Believing You're Beautiful: How To Overcome Bad Body Image

My relationship with my body has always been complicated.


Normally, by the time July rolls around I’m standing in my bikini in front of my mirror, straight pissed at myself for not working out earlier or dieting sooner.


How the fuck did you allow this happen?!

You should’ve been more disciplined.

You should’ve known better.

You should’ve tried harder.


My abusive inner critic would taunt and berate me as I’d peer into the full-length mirror, examining every inch of myself top to bottom, failure flooding my system and pure shame seeping through my veins.


As long as I can consciously remember, I’ve struggled with body image. One of my earliest childhood memories is sitting by my grandparents backyard pool counting my tummy roles with my grandma.


I was only four, but already I felt shame around my chubby little thighs and buddha belly. And that shame deepened throughout my childhood and into my teens.


Like most girls, I was bombarded with images of beauty that showed coked-out thin models who still managed to have DD breasts and perky bums. They appeared so confident and graceful. They seemed so empowered and alive. I wanted that too.


So I began to wildly chase “beauty,” thinking if only I could look like them, I’d feel the way I assumed they felt.


The first time I remember counting calories was at 11 years old. I found myself in a dangerous corner of the internet, a website that taught young women the tricks and trades of losing weight. There, I picked-up dangerous habits that created a pattern of self-sabotage and loathing that would plague me for over a decade.


I admired anorexic women. I wished I could be that disciplined, that focused and that committed to my results. But the truth is, I sucked at dieting. Every time I focused on eating less, I wanted to eat more. And so I began the brutal ritual of bingeing and purging.


Some of the darkest moments of my life involve sobbing on the bathroom floor, hugging the base of the toilet, my throat on fire, the rancid taste of stomach acid burning my mouth. Hating myself for having eaten a box of Kraft Dinner and a pint of mint chocolate ice cream, but despising myself even more for throwing it all up.


As I grew up, my bingeing and purging morphed. It wasn’t about trying to lose weight or reach a certain goal, but instead became a way to exert a false sense of control over my life.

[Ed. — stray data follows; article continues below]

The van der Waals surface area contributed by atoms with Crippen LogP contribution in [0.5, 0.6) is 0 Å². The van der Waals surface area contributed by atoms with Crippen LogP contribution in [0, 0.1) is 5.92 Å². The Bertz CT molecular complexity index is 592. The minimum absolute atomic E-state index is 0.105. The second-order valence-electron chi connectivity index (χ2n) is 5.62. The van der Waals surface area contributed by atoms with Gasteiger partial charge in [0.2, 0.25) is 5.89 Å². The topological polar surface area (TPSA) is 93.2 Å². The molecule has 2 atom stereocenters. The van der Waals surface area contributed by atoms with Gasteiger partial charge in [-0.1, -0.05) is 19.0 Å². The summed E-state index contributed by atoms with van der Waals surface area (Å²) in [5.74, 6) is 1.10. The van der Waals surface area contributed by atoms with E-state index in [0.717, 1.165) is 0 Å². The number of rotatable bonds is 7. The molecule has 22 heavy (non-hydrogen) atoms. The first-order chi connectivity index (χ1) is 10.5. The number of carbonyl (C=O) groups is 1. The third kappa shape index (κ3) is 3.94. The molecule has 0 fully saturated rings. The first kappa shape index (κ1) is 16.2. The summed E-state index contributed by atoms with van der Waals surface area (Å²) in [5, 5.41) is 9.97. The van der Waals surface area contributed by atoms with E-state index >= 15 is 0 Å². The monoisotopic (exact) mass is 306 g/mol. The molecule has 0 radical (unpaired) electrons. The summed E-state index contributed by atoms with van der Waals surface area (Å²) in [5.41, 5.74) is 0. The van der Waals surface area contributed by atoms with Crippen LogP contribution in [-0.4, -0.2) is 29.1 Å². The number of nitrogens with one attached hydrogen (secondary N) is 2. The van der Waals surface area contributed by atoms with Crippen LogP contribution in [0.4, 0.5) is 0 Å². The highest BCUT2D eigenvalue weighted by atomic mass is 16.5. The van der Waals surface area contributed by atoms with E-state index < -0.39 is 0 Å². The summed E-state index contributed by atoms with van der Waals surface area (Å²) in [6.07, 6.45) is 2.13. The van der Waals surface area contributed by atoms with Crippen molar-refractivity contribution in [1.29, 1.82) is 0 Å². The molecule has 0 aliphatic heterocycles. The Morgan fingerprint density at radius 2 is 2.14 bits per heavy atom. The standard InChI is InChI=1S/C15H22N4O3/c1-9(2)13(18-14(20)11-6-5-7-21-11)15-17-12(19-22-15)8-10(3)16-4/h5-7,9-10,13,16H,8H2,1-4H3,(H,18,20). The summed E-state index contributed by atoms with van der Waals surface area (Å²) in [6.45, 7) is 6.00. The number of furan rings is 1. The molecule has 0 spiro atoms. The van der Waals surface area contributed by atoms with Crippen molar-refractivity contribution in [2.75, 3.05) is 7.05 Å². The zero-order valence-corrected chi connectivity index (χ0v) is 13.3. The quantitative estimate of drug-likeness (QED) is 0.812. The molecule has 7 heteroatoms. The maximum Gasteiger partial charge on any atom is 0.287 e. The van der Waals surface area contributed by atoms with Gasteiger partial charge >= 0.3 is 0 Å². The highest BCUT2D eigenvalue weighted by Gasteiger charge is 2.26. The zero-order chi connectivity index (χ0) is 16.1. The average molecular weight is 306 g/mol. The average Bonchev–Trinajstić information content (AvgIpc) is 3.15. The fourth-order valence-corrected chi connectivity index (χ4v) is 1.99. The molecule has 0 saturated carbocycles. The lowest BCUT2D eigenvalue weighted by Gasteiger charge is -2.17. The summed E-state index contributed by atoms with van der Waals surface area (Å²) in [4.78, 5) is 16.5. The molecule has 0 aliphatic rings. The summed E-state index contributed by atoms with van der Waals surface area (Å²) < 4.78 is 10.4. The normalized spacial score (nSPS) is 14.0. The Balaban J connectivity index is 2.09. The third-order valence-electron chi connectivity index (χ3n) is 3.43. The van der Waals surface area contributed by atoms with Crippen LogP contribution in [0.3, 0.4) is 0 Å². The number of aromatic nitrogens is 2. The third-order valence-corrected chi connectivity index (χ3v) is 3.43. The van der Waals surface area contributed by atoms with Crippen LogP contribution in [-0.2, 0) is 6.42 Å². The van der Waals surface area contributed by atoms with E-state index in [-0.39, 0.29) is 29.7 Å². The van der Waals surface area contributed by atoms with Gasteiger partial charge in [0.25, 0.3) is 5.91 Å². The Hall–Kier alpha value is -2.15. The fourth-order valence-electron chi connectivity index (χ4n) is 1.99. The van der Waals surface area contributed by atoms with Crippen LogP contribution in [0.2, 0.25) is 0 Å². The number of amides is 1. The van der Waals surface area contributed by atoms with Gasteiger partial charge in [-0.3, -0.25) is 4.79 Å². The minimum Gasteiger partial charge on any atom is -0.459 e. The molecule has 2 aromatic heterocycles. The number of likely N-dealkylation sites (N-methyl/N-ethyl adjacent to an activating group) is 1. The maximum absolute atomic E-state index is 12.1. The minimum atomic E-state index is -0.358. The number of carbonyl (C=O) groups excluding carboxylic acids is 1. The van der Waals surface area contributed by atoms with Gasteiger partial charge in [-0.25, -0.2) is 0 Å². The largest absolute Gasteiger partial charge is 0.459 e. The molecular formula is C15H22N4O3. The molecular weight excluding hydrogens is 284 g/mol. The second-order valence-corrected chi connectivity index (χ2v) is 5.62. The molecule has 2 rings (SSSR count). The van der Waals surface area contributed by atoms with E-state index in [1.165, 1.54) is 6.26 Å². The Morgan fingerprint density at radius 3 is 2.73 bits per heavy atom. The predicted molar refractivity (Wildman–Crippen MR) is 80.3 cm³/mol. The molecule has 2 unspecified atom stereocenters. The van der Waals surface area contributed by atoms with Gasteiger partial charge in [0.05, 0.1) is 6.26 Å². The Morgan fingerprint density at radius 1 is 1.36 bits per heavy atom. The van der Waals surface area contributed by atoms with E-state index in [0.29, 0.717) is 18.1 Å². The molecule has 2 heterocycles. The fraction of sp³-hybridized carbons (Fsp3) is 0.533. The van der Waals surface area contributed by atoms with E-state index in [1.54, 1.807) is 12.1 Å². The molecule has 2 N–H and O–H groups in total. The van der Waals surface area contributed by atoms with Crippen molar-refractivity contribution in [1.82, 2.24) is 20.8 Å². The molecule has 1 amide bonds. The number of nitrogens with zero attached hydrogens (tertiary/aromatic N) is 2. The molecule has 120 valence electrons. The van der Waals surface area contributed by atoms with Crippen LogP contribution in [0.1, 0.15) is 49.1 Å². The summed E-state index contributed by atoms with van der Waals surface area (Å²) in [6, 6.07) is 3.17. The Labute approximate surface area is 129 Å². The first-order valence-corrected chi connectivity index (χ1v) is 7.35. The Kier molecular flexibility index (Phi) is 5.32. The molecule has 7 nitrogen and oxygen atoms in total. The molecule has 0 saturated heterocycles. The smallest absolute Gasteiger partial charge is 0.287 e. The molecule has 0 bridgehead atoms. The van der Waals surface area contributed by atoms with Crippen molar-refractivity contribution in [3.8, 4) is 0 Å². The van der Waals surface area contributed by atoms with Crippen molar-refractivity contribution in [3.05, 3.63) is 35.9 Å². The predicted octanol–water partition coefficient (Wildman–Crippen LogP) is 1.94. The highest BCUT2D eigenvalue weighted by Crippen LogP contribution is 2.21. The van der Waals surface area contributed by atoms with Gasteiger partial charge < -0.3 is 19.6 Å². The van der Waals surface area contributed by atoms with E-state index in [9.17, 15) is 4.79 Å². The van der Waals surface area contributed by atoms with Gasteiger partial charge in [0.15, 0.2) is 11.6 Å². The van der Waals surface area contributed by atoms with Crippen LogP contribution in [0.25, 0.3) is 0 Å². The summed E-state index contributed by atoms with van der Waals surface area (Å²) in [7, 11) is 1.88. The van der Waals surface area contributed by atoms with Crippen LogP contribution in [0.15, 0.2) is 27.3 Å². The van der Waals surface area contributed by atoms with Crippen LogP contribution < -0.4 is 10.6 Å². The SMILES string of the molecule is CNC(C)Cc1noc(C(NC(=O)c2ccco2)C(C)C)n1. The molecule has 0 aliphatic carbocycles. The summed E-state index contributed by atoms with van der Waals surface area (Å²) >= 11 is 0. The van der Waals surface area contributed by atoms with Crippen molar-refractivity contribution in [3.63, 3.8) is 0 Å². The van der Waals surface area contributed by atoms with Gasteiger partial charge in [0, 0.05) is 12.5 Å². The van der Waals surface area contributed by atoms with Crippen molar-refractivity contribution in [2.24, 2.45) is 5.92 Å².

Whenever I felt out of control, like when my university boyfriend and I would get into a fight or I’d get a bad grade on a paper, I’d make myself get sick. It was my way of “managing” my life. If I could control the food that I allowed to remain in my system, my sick mind convinced me I could manage everything else.


For years, nobody knew about this. It was a shameful secret I kept totally and completely to myself. I never shared it with my friends or family, not even my closest girlfriends knew. I felt like I’d be judged, ridiculed and unaccepted as this sick part of myself was in direct opposition to the confident, fun-loving, free-spirited woman I broadcast to the world.


It wasn’t until a few years ago that I began to get real with myself and heal.



When my current boyfriend, Dale, and I got into our first real fight, my urge to get sick was huge.


But a tiny, still voice within me said don’t.


Calmly she soothed me and explained to me that I had a choice here. I could continue down this path of self-sabotage and self-loathing, or I could learn to love myself wholly, completely and unconditionally.


That tiny, still voice was my higher self. And I trusted her. I knew I had to heal this. That it wasn’t healthy or acceptable for me to continue this degrading pattern.


So I got up, stood in front of the mirror, stared directly into my own eyes and said enough was enough. I was done, beyond fucking done with doing this to myself.


I made a conscious decision to change.


And that decision set me on a path of deep healing that’s transformed me from a frightened, insecure little girl into a confident, whole-hearted woman who feels powerful inside of her body and alive in her own skin.


I want that for you too.


I’m not sure what your relationship with your body is, but if you’ve ever felt shameful, insecure or frustrated with yourself because of the way you look, I want you to know that you that there’s a better way.


You don’t need to have a flat tummy or Kim Kardashian’s ass to feel beautiful.


You are beautiful.

You are enough.

You are so unbelievably sexy, magical and powerful. 


I know this to be true about you.


It’s a tough world for women out there. I’m not naive the cultural conditioning that makes so many of us feel like we’re not enough. It’s such bullshit. But the way to change that begins with changing the way you see yourself.


The reason I can sit here in a coffee shop and share some of the darkest, most vulnerable points in my own journey with you is because I’ve healed. It’s because I no longer feel pain or shame when I look at myself in the mirror. I don’t shudder because my tummy is soft or my arms aren’t toned. I don’t give a fuck. I know I’m a beautiful woman. I feel like a beautiful woman.


Nothing can take that away from me, because it’s the truth.


So if this summer you find yourself staring in the mirror wishing your thighs were thinner or that your love handles didn’t exist, be willing to see yourself differently. Decide enough is enough. Reclaim your beauty. Look into your own eyes and learn to love yourself wholly and completely for who you are.


You deserve to feel beautiful, because you are beautiful.


I love you so so so much.